How Long Does A Bike Commute Take?

Last updated: July 17th, 2023

Getting on a bike, with the wind in your air and fresh air in your face, always beats starting your day with gridlock.

But when you’re tight on time, it’s not so obvious whether the health and cost benefits of bike commuting are actually worth it.

And time is one of the most common concerns. As a busy person with a clock to punch, how long should can you realistically expect to spend riding to work?

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What’s an average bike commute speed?

Average bike commute speed is around 7–8 mph (8.5–7.5 minutes/mile) for stop-and-go urban commuting. On uninterrupted bike paths or open roads, average commuting speed may be upwards of 13–15 mph (4.5–4 minutes/mile).

That means a 5-mile commute would take around 40 minutes in city traffic with frequent intersections, but closer to 20 minutes on an open route.

Those estimates assume a moderate, comfortable pace that feels like a brisk walk. Your fitness level and preferred effort are huge factors, as is the hilliness of the terrain, so your own bike commuting time may vary quite a bit.

In addition, remember to account for bicycle storage and clothing changes, if applicable. That said, cycling also replaces exercise that would require dedicated time, so the net impact on your day might be less than you think.

The average bike commute distance

In the US, the average bike commute is roughly 3-4 miles.

That’s just a rough estimate, since the Census and American Community Survey do not track bike commute distance. But they do report an average bike commuting time of 21.2 minutes, which suggests around 2.8 miles (at 8 mph), or 4.2 miles at 12 mph. So, assuming most bike commuters fall in the middle of that range, then 3-4 miles is a reasonable estimate of average distance.

It’s likely to vary enormously by location. I expect that average commute distances are at least twice as far in outlying suburbs, which of course is part of why so few of their residents bike to work.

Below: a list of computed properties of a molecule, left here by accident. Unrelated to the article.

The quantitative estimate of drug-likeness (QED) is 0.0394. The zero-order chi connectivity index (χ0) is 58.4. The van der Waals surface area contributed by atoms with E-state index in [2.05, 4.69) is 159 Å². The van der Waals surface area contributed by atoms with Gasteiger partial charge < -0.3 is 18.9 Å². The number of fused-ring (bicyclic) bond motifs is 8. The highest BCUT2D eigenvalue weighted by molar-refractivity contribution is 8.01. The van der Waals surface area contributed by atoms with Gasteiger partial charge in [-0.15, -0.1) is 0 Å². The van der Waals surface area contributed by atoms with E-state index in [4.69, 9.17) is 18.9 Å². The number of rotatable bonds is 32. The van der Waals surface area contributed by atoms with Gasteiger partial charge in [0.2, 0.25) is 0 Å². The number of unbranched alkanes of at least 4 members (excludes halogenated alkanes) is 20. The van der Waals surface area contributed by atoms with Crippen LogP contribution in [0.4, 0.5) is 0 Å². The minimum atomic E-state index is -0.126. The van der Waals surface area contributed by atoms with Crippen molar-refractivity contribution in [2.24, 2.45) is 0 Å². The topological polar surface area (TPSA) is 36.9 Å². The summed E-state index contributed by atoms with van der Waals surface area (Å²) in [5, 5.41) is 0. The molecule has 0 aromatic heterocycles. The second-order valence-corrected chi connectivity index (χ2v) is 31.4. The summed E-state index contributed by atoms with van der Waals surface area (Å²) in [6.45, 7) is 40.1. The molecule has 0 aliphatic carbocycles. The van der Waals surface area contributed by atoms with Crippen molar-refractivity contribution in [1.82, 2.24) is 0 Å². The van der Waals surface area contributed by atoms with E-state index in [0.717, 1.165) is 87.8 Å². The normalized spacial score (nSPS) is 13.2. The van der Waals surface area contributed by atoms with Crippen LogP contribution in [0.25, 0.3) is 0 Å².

(Private data sources like the Strava app present a lot of detail about commuting. However, they’re not representative of a typical bike commuter, since most tracking app users are avid sport cyclists who also commute. Conversely, those who bike primarily to commute are seldom on Strava, and often don’t even describe themselves as “cyclists.” It’s an interesting data source, but it’s hard to extrapolate from.)

How far is too far to bike to work?

A bike commute is too far if the riding time or exertion are not sustainable for your lifestyle and priorities. Around 10–15 miles is a reasonable upper limit, but it’s highly personal.

For instance, perhaps you’re not particularly fit, you’re extremely short on time, getting sweaty is out of the question, and your route is extremely hilly. In that case, 2–3 miles may be ambitious.

Conversely, say you’re a trained athlete with a light schedule, time to shower at the office, a flat and open bike route, and an e-bike to boot. You might hit 20 or even 30 miles before the time and effort cause problems.

Speaking of riding time, it depends on a number of factors beyond your control. Let’s take a closer look at what determines your real-world bike commuting time.

What really determines bike commuting time?

How hard you work is, of course, the biggest factor within your control. But it’s just one piece in the puzzle of overall bike commuting time.

Stoplights affect bike commute times